At that time Jesus said, “I thank you, Father, Lord of heaven and earth, because you have hidden these things from the wise and the intelligent and have revealed them to infants; yes, Father, for such was your gracious will. All things have been handed over to me by my Father; and no one knows the Son except the Father, and no one knows the Father except the Son and anyone to whom the Son chooses to reveal him.
“Come to me, all you that are weary and are carrying heavy burdens, and I will give you rest. Take my yoke upon you, and learn from me; for I am gentle and humble in heart, and you will find rest for your souls. For my yoke is easy, and my burden is light.” (Matthew 11:25-30)
1. A similar text is found in Luke 10:21–22. Luke however does not have the paragraph, “Come to me …. my burden is light”. This is the sort of textual evidence that has given rise to the theory of “Q” – taken from the German word, “Quelle” meaning “source”. It is generally accepted that Mark is the most primitive of the Gospels with both Matthew and Luke depending on Mark for many of their texts; Matthew and Luke also share another “source” – Q – which Mark does not know; Matthew then has a third source that Luke does not know and Luke has a third source that Matthew does not know.
2. We should recognize that the use of the verb “to know” in the Semitic sense has a special depth to it that is often lost on people of the Western world whose minds have been shaped by the Enlightenment. In this context it means “to be in relationship with”, as in Hosea 2:20 (“I will take you for my wife in faithfulness; and you shall know the Lord.”) and Hosea 4:1 & 6 (“Hear the word of the Lord, O people of Israel; for the Lord has an indictment against the inhabitants of the land. There is no faithfulness or loyalty, and no knowledge of God in the land. …. My people are destroyed for lack of knowledge.”) There is also a connection here with the Suffering Servant of Isaiah: “Out of his anguish he shall see light; he shall find satisfaction through his knowledge. The righteous one, my servant, shall make many righteous, and he shall bear their iniquities.” (53:11)
3. We see in this text – “All things have been handed over to me by my Father; and no one knows the Son except the Father …….” – a very particular affirmation of Jesus’ identity. He has unique access to the Father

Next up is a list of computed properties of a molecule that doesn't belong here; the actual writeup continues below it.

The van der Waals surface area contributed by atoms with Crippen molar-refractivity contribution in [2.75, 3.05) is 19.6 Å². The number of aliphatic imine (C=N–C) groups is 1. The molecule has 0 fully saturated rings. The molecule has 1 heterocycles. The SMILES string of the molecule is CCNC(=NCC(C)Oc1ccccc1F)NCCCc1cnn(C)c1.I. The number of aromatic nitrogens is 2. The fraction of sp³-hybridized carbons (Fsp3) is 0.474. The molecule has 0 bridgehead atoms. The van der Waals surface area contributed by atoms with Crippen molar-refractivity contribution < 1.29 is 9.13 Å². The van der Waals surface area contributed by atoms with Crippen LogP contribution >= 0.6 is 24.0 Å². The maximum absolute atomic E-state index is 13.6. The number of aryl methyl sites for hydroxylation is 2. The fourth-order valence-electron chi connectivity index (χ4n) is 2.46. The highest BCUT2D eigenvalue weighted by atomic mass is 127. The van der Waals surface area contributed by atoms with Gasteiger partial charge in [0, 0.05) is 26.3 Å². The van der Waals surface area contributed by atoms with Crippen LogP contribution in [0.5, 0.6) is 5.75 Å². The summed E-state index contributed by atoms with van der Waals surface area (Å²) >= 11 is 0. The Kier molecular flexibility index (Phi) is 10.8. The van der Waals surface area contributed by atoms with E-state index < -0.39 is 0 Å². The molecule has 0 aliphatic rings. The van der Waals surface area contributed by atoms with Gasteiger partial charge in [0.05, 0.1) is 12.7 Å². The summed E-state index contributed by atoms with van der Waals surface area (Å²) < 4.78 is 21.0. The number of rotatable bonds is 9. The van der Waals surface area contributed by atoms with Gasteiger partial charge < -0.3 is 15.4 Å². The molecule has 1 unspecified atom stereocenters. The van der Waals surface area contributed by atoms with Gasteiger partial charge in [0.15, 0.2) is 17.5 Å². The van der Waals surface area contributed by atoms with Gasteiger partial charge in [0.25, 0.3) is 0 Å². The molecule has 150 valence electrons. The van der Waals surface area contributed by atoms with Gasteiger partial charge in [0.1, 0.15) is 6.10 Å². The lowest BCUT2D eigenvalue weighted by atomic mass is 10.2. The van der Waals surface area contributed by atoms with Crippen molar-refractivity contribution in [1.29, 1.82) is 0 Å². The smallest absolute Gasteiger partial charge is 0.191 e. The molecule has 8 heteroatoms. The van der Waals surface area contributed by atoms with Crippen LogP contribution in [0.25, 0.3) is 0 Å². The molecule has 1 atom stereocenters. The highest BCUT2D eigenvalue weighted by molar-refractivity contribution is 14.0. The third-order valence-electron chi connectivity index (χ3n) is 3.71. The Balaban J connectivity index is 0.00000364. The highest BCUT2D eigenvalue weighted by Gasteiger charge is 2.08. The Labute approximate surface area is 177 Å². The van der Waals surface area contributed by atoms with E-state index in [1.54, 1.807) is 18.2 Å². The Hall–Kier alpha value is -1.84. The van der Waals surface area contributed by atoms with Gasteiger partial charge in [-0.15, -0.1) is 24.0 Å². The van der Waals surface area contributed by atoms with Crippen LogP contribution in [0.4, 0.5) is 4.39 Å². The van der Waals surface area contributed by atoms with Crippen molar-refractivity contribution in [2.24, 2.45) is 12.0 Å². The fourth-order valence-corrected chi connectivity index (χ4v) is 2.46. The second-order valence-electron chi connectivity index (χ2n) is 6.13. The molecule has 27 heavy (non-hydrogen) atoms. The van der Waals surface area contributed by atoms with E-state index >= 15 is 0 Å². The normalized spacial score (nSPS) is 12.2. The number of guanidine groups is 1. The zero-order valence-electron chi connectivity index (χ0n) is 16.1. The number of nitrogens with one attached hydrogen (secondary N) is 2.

with whom there is a reciprocity of knowledge and love. He is the exclusive revelation of the Father. Matthew has already indicated this in 1:23 where he refers to the prophecy of Isaiah 7:14 (“‘Look, the virgin shall conceive and bear a son, and they shall name him Emmanuel’, which means, “God is with us.””) and at the end of the Gospel (28:18) when he sends the disciples out, saying, “All authority in heaven and on earth has been given to me …..”
4. With the foregoing in mind, we can read this passage of Matthew as a declaration that the prophecy of Isaiah is being fulfilled: “Have you not known? Have you not heard? The Lord is the everlasting God, the Creator of the ends of the earth. He does not faint or grow weary; his understanding is unsearchable. He gives power to the faint, and strengthens the powerless. Even youths will faint and be weary, and the young will fall exhausted; but those who wait for the Lord shall renew their strength, they shall mount up with wings like eagles, they shall run and not be weary, they shall walk and not faint.” (40:28-31) (Luke’s inclusion of Isaiah 61:1-2 (“The spirit of the Lord has been given to me ….” – see Luke 4:18-19) evokes a similar connection.)
5. The rabbis spoke of the “yoke of the Torah”. This “yoke” was made into a heavy burden through the legalistic and moralistic attitudes to Torah. In religion, legalism and moralism inevitably lead to a sort of organized despair. Jesus promises to set the people free from this death-dealing impasse. Interestingly enough, this invitation from Jesus is followed immediately by the story of the disciples picking corn on the Sabbath.
“Take my yoke upon you, and learn from me ….” Jesus invites us to “come to (him)” and be with him in his intimate relationship with “Abba” (Father) – he uses that terms five times here. Jesus reveals in his person and teaching a new way of being.
It is as well to say immediately that there is ample evidence in Matthew’s Gospel to prove that Jesus is not dismissing the law or the prophets. “Do not think that I have come to abolish the law or the prophets ….” (see 5:17-19).
Jesus invites us to join him in a personal relationship with God as “Abba”. The primary focus for him is not Torah or the prophets but what gave birth to Torah and the prophets and what they in turn seek to promote.
We are reminded of the eternal question of means and ends. Means exist for the ends they enable, not vice versa. Human beings are forever forgetting this. We so easily turn means into ends. We find this in religion as elsewhere. When it happens, the very end for which the mean exist, is defeated. Matthew is here reminding us of the essence of discipleship. It is a lifelong process of learning, of remembering, of daily opening ourselves to an ever-deeper relationship with God. The starting point of the disciple’s life is knowing that you are loved – infinitely, unreservedly by God whom you can call “Abba”.